***BONUS:In addition to getting your name printed in the book, ALL pre-orders from MrExcel.com will include IMMEDIATE access to the “rough cuts” version of Alchemy in PDF form. Think of this as the 99% complete version of the book, a “final beta” of sorts. You can start reading next week, and then receive the final version when it’s ready in a few weeks. (Immediate access to the PDF is included with pre-orders of the physical book OR eBook).
About 160 People Got Their Names Printed in the First Book, and Seemed to Really Enjoy It. Time to Do That Again for My Long-Delayed New Book, Alchemy.
The long tug of war draws to a close…
Yes folks, it’s basically done. For over a year now, Bill and I have taken turns playing the roles of “Busy Guy Who Keeps Putting it Off” and “Impatient Guy Who Wonders Why the Other Guy Keeps Dragging His Feet.”
For the record, it looks like the game is ending with me holding the hot potato. Bill will forever remind me that I was the last hold up, I know this.
Order Tuesday April 1st Between 12 and 1 PM US Eastern Time
Pre-order the book on MrExcel.com during that 1-hour window and we will include your name in the book before it goes to the printer! (Yes we still have a narrow window for changes).
You read about my Power Pivot journey in my first blog post and in my subsequent blog post I elaborated on migration to Analysis Services Tabular Model (SSAS Tabular). I realize now though, that I did things out of order and need to address that in some way. As my journey outlined, before we switched over to SSAS Tabular, we moved our Power Pivot workbooks to SharePoint and started using Power View Reports. And Power View has been a key element of our success. For this post I’ll go back to the future and speak about
- Our success with Power View
- All the settings in Power Pivot related to Power View
p.s.: When I refer to Power View I am referring to Power View on SharePoint. I am not referring to Power View functionality built in to Excel 2013, since that is a fairly different experience than Power View on SharePoint.
Power View Success Story
I love Power View, except when I don’t. It can feel limiting at times and frustrating, especially to an excel user (which is all of us ). After demonstrating a really slick Power View report with all the bells and whistles (check out a sample from Microsoft BI at Power View Demo. Mine don’t look as good as this), the first question I often get from the user is, “Great, now how can I export this to Excel?” And my answer is – you can’t “Export to Excel is the third most common button in data/BI apps…after Ok and Cancel” (click for a real fun post!), and Power View does not have it. Yet! If the powers that be are reading, I think it’s feasible that an icon appears when you hover over Power View report elements, to export the underlying data in excel in a simple table format. Please consider that for the next release. Now that I am in begging mode might as well ask for – ability to re-label measures/column names in Power View Report and show numbers as Percentage of Total (like in Excel Pivots). The latter is doable using DAX but not easily so.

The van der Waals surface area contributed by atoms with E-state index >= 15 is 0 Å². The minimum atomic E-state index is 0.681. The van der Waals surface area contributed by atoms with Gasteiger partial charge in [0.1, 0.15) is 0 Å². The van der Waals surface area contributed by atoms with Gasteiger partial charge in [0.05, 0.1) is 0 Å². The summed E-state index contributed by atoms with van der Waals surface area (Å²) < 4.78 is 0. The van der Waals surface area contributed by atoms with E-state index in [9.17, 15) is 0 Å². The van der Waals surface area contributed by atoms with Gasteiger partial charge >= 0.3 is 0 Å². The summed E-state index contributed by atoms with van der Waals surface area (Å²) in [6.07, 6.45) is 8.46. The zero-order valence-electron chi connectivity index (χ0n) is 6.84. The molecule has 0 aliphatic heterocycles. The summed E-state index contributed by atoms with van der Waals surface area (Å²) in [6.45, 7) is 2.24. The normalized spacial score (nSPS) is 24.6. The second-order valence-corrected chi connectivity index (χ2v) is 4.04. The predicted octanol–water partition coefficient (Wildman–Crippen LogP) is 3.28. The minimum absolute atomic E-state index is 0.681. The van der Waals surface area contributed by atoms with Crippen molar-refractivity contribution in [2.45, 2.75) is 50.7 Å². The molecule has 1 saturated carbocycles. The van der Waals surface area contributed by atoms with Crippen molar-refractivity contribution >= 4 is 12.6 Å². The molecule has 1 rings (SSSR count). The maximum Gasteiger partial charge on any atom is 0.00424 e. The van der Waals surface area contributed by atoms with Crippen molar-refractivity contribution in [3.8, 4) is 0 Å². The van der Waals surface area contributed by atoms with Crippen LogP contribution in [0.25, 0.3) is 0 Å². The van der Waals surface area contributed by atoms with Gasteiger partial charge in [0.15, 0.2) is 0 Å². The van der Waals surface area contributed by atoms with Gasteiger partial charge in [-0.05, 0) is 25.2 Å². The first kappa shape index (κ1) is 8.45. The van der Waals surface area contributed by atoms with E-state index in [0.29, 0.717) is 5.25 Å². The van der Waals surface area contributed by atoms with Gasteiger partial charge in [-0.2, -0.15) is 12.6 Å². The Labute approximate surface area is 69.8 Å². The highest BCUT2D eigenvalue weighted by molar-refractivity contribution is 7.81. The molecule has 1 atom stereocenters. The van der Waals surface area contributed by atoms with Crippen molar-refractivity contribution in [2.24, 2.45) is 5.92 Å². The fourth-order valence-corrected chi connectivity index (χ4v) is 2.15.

I’ve been getting this question a lot lately: How does Power View relate to PowerPivot? Is PV a replacement for PP? (And why does PV have a space in it while PP does not?)
First: Understand that PowerPivot is Kinda Two Things
Let’s rewind all the way back to Office 2010, a world in which PV does not exist. (For most of you, we call this time Today. And for those stuck on 2007 or 2003, you may refer to this as Tomorrow. Or maybe even the Day After Tomorrow).
In that world, which is where this blog largely lives, it’s helpful to reflect that PowerPivot has two parts: the PowerPivot window, and the Excel window. They have the following relationship:
Today I’m going to “get my nerd on” in a big way. Buckle up.
The genesis of this post is an email I’ve been meaning to send to my contacts at Microsoft – one I’ve been thinking about writing for at least a year. But I also figure it’s the sort of thing you folks might find interesting, and I really don’t have time these days to write the same “opus” twice, so here goes – two birds with one stone. And it’s a friendly stone.
Has there ever been a tool as flexible as Excel?
Let’s take a moment and just marvel at Excel’s “range.” (VBA macro programmers – yes the joke is intentional).
But those are just the outliers really – the novelties. The truly valuable examples are much less dramatic and happen hundreds of thousands of times every day. I’ll give some examples in the next section.
Feature A Was NEVER “Intended” to Be Used With Feature B!